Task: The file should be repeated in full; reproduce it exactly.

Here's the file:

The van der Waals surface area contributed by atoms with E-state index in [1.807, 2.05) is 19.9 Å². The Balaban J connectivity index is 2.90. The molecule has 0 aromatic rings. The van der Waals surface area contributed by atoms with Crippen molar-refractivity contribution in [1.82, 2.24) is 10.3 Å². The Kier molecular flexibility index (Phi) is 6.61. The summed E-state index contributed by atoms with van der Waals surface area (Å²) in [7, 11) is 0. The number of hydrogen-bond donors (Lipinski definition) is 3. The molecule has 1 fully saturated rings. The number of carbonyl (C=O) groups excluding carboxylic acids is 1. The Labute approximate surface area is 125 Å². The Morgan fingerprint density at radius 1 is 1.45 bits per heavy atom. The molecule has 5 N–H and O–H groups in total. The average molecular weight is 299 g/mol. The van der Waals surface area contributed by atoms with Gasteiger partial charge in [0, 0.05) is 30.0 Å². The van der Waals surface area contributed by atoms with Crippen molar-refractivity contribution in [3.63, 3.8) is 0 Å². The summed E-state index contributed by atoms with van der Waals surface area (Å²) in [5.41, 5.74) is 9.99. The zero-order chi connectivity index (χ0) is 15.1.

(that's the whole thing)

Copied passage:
The van der Waals surface area contributed by atoms with E-state index in [1.807, 2.05) is 19.9 Å². The Balaban J connectivity index is 2.90. The molecule has 0 aromatic rings. The van der Waals surface area contributed by atoms with Crippen molar-refractivity contribution in [1.82, 2.24) is 10.3 Å². The Kier molecular flexibility index (Phi) is 6.61. The summed E-state index contributed by atoms with van der Waals surface area (Å²) in [7, 11) is 0. The number of hydrogen-bond donors (Lipinski definition) is 3. The molecule has 1 fully saturated rings. The number of carbonyl (C=O) groups excluding carboxylic acids is 1. The Labute approximate surface area is 125 Å². The Morgan fingerprint density at radius 1 is 1.45 bits per heavy atom. The molecule has 5 N–H and O–H groups in total. The average molecular weight is 299 g/mol. The van der Waals surface area contributed by atoms with Gasteiger partial charge in [0, 0.05) is 30.0 Å². The van der Waals surface area contributed by atoms with Crippen molar-refractivity contribution in [3.63, 3.8) is 0 Å². The summed E-state index contributed by atoms with van der Waals surface area (Å²) in [5.41, 5.74) is 9.99. The zero-order chi connectivity index (χ0) is 15.1.